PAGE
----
Coming on to India, there is a strong, rather violent movement in India towards heeding the needs and practices of the majority of the populace as the majority believes, or is made to believe, that its interests have been highly undermined since decades and centuries. It is suddenly all about the much asked question of ‘why should only the minorities be appeased at the cost of the majority?’. As per the majority, such a trade-off is unjust, and to the extent such trade-off truly comes to exist, they are right. Appeasement politics in India has been a bane for Indian politics, therefore, it must be ended. But it is a great concern when it is the majority instead that demands a fair bit of appeasement from the happy-to-oblige politicians. There is a lack of effort in getting to the bottom of the problem and ask the question ‘why’? Any idea which goes against this confirmation bias is labelled as ‘pseudo-secular’ and ‘liberal’ propaganda. The common thread in this narrative is the existence of a narrative itself. The ‘Hindutva’ narrative, the ‘Musalman’ narrative, the ‘Indian’ narrative. An oversimplified history of India is laid down, along with its major cultural practices and ideology being Hindu in ethos and a narrative is based around it. Anyone who disturbs this ethos becomes an invader. Anyone who supports this ethos becomes a hero. Hinduism is a polytheistic religion. The evolution of religion in different places has occurred differently. In the Balkan peninsular and the Indian subcontinent a pantheistic approach was taken of religion. Different beings and things for the sake of giving them importance were subscribed to different Gods. Even a hundred years back, a human life was highly localized. Most of us worked, married, died in the same society in which we were born. Places with excessive concentration of population due to their agricultural fertility and political outreach had small regions within them with their own Gods in accordance with their local needs and customs. Indians, just like the Romans back in their day, had realized the futility of imposing ‘One’ true God on a population so diverse. People were allowed to practice their own Gods and this led to a practice of including more and more Gods which went with cultural ethos of India of those times (which is why Hinduism has more than 300 million deities). One should not forget this also included atheism as well. Jainism, Budhism and Cārvāka are atheistic philosophies which flourished in India. This is the reason why India had a beautiful and an inclusive principle of treating the world as one family (“Vasudhaiva Kutumbakam”). Thus, what we understand from this is that the basis of a polytheistic religious philosophy lies in its inclusive and accepting approach towards other ideas and religious practices. If a single, streamlined narrative of Hinduism is propagated then it would actually be an insult to Hinduism and not be its true revival. Secularism goes hand in hand with “Sanatana Dharmic” tradition of inclusion and “live and let live”. Of course, the State cannot endorse Hindu principles and ideology directly, as an endorsement is never partial in nature but allowing different religious behaviors and practices to flourish with a strict intent of not allowing any of it to interfere in the institutional framework of the State is the way the Indian State must go about imposing the philosophy of secularism.
The most important aspect of enforcing secularism in India is also riddled with complexities. This is the trickiest part of the bargain. In India, secularism is held to be a philosophy by which the State must treat all religion equally; the State should not prefer one religion over the other, accepting all religions equally in all spheres. This goes against the basic principle of distancing the State from religion. There is no clear disassociation per se in India. We see this involvement of religion in varied spheres by this assumed reverence for religion and religious entities. Right from religious institutions being exempted under the Income Tax Act to the freedom of propagation of religion, the Indian State has not exactly distanced itself from religious influence but embraced it whole heartedly. What this has allowed is to create leeway for indirect imposition of religious and cultural ideology on others and passing it off as necessary by supporting it with the narrative of ‘State knows the best’. This has allowed people to make tacit promises on the basis of religion, caste, and creed during their campaigns, allowed the State to pass religious laws in the name of welfare and has made people think along sectarian lines, which is the worst scenario of them all. The appeasement of minorities for their vote bank is now being countered by appeasing the majority’s idiosyncrasies. While appeasement should not be done at the cost of majoritarian sentiments, one must not mistake the inclusive approach of Indian philosophy to behavioral and ideological differences of others. While democracy is being cited as the basis why majoritarian actions are not incorrect, one must not forget India is a republic too, which allows for the protection and equal fulfillment of the needs of the minority. A reaction by the majority will never be met by the acceptance of majoritarian sentiments by the minority but a counter-reaction which will further push the country towards chaos. Such chaotic faultiness, therefore, must not be created at all. It is not that the majority should be ignored. People do not realize but the majority has in the past, currently does, and will continue to influence the cultural and socio-political practices of India. If it feels threatened by the minority instead of welcoming their practices with the intent of assimilating them within the cultural web of the majority, this destructive mindset of ‘religious’ competition will continue forever. And we have learnt from history that co-operation always beats competition in the long run.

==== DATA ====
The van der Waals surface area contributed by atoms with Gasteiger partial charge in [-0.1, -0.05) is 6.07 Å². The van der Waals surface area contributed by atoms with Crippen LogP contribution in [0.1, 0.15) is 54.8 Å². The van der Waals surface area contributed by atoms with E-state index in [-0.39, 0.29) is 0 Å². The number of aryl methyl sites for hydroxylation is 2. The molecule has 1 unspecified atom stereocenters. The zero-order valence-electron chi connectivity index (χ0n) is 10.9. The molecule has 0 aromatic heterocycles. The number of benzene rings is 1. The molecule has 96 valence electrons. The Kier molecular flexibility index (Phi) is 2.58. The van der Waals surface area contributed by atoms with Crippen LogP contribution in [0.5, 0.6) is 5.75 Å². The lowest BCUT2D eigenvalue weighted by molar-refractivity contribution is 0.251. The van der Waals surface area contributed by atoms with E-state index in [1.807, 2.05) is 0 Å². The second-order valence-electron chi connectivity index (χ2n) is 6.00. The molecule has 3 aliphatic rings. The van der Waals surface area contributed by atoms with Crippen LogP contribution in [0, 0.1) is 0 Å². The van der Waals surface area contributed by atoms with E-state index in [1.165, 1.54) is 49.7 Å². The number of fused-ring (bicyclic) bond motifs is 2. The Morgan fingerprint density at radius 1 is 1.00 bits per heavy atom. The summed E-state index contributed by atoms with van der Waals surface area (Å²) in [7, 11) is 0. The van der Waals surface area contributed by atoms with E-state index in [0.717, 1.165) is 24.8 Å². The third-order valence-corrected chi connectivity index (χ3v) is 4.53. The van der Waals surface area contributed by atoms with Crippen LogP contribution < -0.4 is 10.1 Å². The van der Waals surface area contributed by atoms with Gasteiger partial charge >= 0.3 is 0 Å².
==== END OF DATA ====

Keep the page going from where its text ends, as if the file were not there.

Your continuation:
Secularism should not be denounced selectively but must be embraced with an open mind. Secularism is a fiction which is of utmost importance in the current context of our civilizational progress, and it is one which can stand its own ground if it is interpreted and understood correctly. If the idea disturbs a certain section of the people, then it must be altered but it surely cannot be discarded for its underlying philosophy is one which not only goes along with India’s cultural past, but will also allow it to embrace its heterogeneous present to make India a force to reckon with in the future.
 H. Kissinger, Chapter 1, World Order (2014).